Ch. 4 – Faithful

Faithful – Denethor POV – 2 of 2

In which Thorongil gets nosy, Denethor gets a message, Finduilas gets a prime seat, Ecthelion gets ticked off, Denethor gets in trouble, Thorongil gets his wish, and Denethor gets wet.

*****

This chapter continues the exploration of Denethor in the context of his relationships – to family, to friends, to Thorongil and to Finduilas. It starts with the first extended scene between Denethor and Thorongil interacting only with each other. How do they behave when no one else is around?

The scene is not just a hot-house of emotionally fraught and overly “subtle” contemplation of each other. It is over one of the great secrets of the kingdom – a missive from the Faithful in Umbar. It is a test of each other’s character, and they both fail to a certain degree, but for good reasons. It also shows that, at some level, they trust each other completely, without needing to exchange a word.

Then, we see Denethor in a similar situation with Ecthelion, dealing with the same missive. It demonstrates how the two simply don’t communicate, and how Denethor can wilfully misunderstand what the Steward is trying to do. Ecthelion uses silence as a way to cover up his own indecision and to test loyalty – things Denethor himself does and will do. At root, the Steward has given up in the fight against Sauron, which is why Gandalf spends so much time & energy on him when the wizard ordinarily had nothing to do with the Stewards. Ecthelion believes resistance is futile, has given in to despair, and does not wish to expend resources in what he thinks is pointless. Better to enjoy what little good time is left to us and let the end come when it will. His answer to Denethor is reasonable (We can’t attack them there, so we must wait for them to come within our grasp) until you realize that he has no contingency plans and no intention of exploring other possibilities. There is a very real possibility that without Denethor & Thorongil pushing hard, Ecthelion might abandon all substantial defense of Gondor.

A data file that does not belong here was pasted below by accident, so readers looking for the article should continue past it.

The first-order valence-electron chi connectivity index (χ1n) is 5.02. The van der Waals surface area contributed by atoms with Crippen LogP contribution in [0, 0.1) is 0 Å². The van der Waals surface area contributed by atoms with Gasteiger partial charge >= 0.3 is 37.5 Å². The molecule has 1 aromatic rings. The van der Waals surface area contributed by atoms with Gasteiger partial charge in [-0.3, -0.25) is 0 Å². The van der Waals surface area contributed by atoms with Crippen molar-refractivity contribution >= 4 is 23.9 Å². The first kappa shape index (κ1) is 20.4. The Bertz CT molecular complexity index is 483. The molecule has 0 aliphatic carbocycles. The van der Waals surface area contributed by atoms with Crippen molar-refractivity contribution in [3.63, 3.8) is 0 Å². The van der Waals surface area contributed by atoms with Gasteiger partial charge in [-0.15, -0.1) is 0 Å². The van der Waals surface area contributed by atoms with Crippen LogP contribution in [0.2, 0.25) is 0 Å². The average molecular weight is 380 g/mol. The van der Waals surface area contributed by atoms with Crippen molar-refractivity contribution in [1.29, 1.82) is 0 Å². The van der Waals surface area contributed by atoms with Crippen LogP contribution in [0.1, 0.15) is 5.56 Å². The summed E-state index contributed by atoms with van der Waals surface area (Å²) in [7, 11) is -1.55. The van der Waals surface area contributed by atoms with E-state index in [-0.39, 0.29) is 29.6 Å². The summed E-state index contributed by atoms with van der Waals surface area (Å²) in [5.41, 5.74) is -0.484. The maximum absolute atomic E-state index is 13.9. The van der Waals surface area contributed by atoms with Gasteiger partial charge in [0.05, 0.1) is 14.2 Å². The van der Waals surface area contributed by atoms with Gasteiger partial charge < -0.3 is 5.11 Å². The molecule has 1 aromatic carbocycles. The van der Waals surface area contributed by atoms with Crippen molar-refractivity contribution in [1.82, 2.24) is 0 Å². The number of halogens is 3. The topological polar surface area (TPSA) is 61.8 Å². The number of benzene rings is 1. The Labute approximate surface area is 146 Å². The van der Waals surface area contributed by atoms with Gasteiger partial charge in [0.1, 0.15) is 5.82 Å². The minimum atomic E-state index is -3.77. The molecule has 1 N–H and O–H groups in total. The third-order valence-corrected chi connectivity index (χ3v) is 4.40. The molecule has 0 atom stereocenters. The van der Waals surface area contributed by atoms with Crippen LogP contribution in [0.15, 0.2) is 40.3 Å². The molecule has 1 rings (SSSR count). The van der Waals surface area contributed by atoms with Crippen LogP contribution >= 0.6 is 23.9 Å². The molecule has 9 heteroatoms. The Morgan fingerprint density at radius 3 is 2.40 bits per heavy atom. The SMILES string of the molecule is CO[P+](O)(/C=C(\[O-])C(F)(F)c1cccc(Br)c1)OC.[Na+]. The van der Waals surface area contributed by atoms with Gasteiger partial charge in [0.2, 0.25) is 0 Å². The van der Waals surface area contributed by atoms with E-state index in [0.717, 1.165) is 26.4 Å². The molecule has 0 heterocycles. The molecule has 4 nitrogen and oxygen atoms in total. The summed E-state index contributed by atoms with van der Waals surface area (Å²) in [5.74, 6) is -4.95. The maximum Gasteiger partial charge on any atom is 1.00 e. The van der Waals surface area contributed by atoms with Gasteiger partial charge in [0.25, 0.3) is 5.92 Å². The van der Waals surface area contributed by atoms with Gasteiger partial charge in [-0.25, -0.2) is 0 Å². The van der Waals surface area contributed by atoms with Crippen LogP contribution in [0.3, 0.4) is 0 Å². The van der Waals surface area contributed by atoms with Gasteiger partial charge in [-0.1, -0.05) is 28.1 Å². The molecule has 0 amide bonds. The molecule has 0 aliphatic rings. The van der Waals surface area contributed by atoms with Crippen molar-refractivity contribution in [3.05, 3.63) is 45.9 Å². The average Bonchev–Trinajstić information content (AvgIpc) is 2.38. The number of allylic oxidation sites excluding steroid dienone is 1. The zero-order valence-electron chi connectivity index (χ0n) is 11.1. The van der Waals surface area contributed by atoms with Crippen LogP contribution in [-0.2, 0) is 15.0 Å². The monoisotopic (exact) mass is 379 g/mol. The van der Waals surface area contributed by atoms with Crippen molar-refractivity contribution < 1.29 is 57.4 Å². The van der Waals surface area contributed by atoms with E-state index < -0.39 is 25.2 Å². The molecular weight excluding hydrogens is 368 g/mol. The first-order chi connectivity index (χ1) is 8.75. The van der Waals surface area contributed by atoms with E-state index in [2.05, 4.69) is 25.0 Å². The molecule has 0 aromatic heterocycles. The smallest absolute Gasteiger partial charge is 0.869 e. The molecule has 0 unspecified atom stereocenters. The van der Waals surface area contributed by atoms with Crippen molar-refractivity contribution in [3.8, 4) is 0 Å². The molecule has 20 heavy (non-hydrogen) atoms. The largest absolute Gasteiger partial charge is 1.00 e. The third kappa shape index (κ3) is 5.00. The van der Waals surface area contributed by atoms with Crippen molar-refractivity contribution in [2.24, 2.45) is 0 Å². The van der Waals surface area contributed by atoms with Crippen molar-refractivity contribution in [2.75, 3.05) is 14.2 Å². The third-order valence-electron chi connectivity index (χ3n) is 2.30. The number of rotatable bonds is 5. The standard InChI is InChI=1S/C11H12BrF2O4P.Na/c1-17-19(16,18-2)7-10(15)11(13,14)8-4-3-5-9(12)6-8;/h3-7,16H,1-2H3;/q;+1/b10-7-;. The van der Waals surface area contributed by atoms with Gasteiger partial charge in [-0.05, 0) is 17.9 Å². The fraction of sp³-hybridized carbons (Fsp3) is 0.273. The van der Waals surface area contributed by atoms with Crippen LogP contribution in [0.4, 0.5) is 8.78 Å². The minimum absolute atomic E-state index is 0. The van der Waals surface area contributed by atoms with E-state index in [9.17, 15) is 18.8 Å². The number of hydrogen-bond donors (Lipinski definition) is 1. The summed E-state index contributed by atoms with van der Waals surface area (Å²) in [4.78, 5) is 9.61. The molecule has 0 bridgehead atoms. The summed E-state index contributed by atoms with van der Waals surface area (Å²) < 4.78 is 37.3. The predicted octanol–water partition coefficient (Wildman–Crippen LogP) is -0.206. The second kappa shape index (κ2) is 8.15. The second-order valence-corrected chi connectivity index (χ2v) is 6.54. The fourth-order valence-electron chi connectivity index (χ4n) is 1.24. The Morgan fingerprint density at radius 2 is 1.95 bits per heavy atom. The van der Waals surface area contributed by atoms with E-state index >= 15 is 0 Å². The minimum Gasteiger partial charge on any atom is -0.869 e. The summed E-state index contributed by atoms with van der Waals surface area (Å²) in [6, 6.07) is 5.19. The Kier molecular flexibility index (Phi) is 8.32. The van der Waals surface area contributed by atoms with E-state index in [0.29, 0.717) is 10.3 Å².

The situation is exacerbated by the hatred between father and son. To some degree, Ecthelion chooses a plan of action based on whether it will piss off Denethor, jealous of his son’s brilliance and military successes. Thorongil is both smart and decent enough a person that he won’t exploit this division to get the Steward to do things his way. Mostly. Except when he does.

In Ecthelion’s words, I think you can hear some of Gandalf’s counsel coming through, though filtered by the man’s own resentments and misgivings. Ecthelion is never simply wrong or bad. We see him through Denethor’s prejudices, but part of what we’re seeing are those prejudices and how they do harm to both men and to Gondor. While the Steward may behave like a jerk at times, the Warden is not without fault himself.

Then there is Thorongil, who is trying to keep the situation from going into total meltdown. There are things he admires and respects in both of these men and he knows picking sides will only make matters worse.

So, the dynamic between these three has been created, one that will play out through the invasion of Umbar and beyond. Who is being faithful, and to what?

Anglachel

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